Things become even worse when people run Rasch analysis using 50 cases when their rating scales range from 1-100. They do not even have 1 person per scale point. By the way, Mike, how would you comment on that?


	----- Original Message -----
	From: "Agustin Tristan" 
	To: "iasonas lambrianou" , "-Rasch" 
	Subject: Re: [Rasch] Re:Urgent question about high stakes and normality
	Date: Sun, 29 Jan 2006 07:17:23 -0800 (PST)
	Hi Iasonas: I can imagine two scenarios:
	Scenario 1. Tests for different profiles of students. In this case you have a set of tests with different attributes according to a profile or speciality:
	    Profile 1. Physics and Chemistry. Students have to respond a test with thess modules: Math, Organic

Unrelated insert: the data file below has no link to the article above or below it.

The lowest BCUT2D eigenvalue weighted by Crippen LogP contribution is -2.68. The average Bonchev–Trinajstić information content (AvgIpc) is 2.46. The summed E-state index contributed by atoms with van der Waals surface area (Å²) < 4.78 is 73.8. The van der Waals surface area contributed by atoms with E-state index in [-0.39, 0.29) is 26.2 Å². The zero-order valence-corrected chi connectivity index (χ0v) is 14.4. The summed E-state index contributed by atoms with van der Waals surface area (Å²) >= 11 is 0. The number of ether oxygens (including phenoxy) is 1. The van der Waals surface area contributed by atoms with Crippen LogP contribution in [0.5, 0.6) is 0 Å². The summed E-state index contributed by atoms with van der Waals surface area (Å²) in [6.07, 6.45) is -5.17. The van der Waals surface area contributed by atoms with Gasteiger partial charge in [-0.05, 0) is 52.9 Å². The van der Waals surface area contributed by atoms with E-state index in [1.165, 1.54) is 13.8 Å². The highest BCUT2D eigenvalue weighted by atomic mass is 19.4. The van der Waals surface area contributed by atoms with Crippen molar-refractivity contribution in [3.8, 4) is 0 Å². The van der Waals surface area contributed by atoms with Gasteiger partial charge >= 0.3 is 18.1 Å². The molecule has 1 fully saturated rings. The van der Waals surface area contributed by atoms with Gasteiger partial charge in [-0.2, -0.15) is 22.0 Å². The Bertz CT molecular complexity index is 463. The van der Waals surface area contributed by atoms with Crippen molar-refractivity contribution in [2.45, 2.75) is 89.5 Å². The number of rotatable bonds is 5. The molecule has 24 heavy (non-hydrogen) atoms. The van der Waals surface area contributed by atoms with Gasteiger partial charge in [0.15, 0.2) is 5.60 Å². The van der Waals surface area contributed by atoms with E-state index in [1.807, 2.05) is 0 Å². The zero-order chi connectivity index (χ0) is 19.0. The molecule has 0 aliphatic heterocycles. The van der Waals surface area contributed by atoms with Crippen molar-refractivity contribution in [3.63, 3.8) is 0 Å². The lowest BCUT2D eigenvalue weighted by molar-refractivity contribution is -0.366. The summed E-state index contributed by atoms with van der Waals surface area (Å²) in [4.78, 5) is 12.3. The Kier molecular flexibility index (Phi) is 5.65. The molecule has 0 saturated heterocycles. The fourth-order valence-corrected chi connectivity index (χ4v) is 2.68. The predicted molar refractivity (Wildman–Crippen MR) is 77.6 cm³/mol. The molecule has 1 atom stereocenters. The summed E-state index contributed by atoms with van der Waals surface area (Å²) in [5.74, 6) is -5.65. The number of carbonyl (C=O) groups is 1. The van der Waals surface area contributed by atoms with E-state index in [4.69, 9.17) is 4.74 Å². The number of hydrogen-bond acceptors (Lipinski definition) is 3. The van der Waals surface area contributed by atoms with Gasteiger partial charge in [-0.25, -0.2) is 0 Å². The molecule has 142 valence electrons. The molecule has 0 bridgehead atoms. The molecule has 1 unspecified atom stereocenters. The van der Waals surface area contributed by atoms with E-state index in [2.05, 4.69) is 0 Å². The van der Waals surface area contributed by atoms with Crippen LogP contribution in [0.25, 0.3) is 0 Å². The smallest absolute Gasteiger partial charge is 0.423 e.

Chemistry, Dynamics, English.
	    Profile 2. Socio-economics. Students have to respond these modules: Math, Statistics, History and English.
	    Profile 3.... and so forth.
	A student has to pass only one profile, as they are candidates to different specialities or schools.
	In a profile you are using "shared" modules, like Math and English that are used in two or more profiles. They are not anchor tests, but modules or blocks that have to be included as part of the profile, but under some conditions you may use the blocks as anchors.
	In this case, you get results from students in each module and also you have the total result (when I say result I can imagine the measure obtained from the Rasch model, you have measures for each module and a measure of the total of the test). If this is true, I think you can report your results as they come from your analysis, and no need to add the scores or results of the parts to get a total. Trying to be clear: